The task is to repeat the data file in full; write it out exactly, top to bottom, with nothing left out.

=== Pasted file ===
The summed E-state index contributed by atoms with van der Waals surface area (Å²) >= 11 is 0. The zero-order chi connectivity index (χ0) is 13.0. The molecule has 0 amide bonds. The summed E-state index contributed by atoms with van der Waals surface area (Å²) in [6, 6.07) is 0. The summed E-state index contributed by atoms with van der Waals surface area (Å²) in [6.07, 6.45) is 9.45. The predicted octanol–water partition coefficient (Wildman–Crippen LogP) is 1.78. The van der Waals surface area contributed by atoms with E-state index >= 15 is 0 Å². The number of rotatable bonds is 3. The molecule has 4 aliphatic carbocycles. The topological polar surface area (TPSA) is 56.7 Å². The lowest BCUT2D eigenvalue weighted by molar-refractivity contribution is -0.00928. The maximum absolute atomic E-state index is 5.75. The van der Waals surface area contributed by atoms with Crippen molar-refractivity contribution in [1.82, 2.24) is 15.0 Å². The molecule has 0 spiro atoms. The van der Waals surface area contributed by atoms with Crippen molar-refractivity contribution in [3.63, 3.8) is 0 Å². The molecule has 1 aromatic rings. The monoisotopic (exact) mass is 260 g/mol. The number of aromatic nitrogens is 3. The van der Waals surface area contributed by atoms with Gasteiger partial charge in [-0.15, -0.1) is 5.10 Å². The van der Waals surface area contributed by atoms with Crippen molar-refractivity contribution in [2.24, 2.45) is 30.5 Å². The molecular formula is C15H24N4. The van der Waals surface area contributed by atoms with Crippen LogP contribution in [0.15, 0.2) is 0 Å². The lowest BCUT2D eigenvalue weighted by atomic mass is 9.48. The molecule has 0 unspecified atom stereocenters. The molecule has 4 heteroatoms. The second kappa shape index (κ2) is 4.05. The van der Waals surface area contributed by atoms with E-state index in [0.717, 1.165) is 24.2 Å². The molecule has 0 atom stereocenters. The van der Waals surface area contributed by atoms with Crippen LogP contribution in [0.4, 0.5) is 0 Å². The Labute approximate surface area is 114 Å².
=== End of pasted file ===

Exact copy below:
The summed E-state index contributed by atoms with van der Waals surface area (Å²) >= 11 is 0. The zero-order chi connectivity index (χ0) is 13.0. The molecule has 0 amide bonds. The summed E-state index contributed by atoms with van der Waals surface area (Å²) in [6, 6.07) is 0. The summed E-state index contributed by atoms with van der Waals surface area (Å²) in [6.07, 6.45) is 9.45. The predicted octanol–water partition coefficient (Wildman–Crippen LogP) is 1.78. The van der Waals surface area contributed by atoms with E-state index >= 15 is 0 Å². The number of rotatable bonds is 3. The molecule has 4 aliphatic carbocycles. The topological polar surface area (TPSA) is 56.7 Å². The lowest BCUT2D eigenvalue weighted by molar-refractivity contribution is -0.00928. The maximum absolute atomic E-state index is 5.75. The van der Waals surface area contributed by atoms with Crippen molar-refractivity contribution in [1.82, 2.24) is 15.0 Å². The molecule has 0 spiro atoms. The van der Waals surface area contributed by atoms with Crippen molar-refractivity contribution in [3.63, 3.8) is 0 Å². The molecule has 1 aromatic rings. The monoisotopic (exact) mass is 260 g/mol. The number of aromatic nitrogens is 3. The van der Waals surface area contributed by atoms with Gasteiger partial charge in [-0.15, -0.1) is 5.10 Å². The van der Waals surface area contributed by atoms with Crippen molar-refractivity contribution in [2.24, 2.45) is 30.5 Å². The molecular formula is C15H24N4. The van der Waals surface area contributed by atoms with Crippen LogP contribution in [0.15, 0.2) is 0 Å². The lowest BCUT2D eigenvalue weighted by atomic mass is 9.48. The molecule has 0 unspecified atom stereocenters. The molecule has 4 heteroatoms. The second kappa shape index (κ2) is 4.05. The van der Waals surface area contributed by atoms with E-state index in [0.717, 1.165) is 24.2 Å². The molecule has 0 atom stereocenters. The van der Waals surface area contributed by atoms with Crippen LogP contribution in [0.4, 0.5) is 0 Å². The Labute approximate surface area is 114 Å².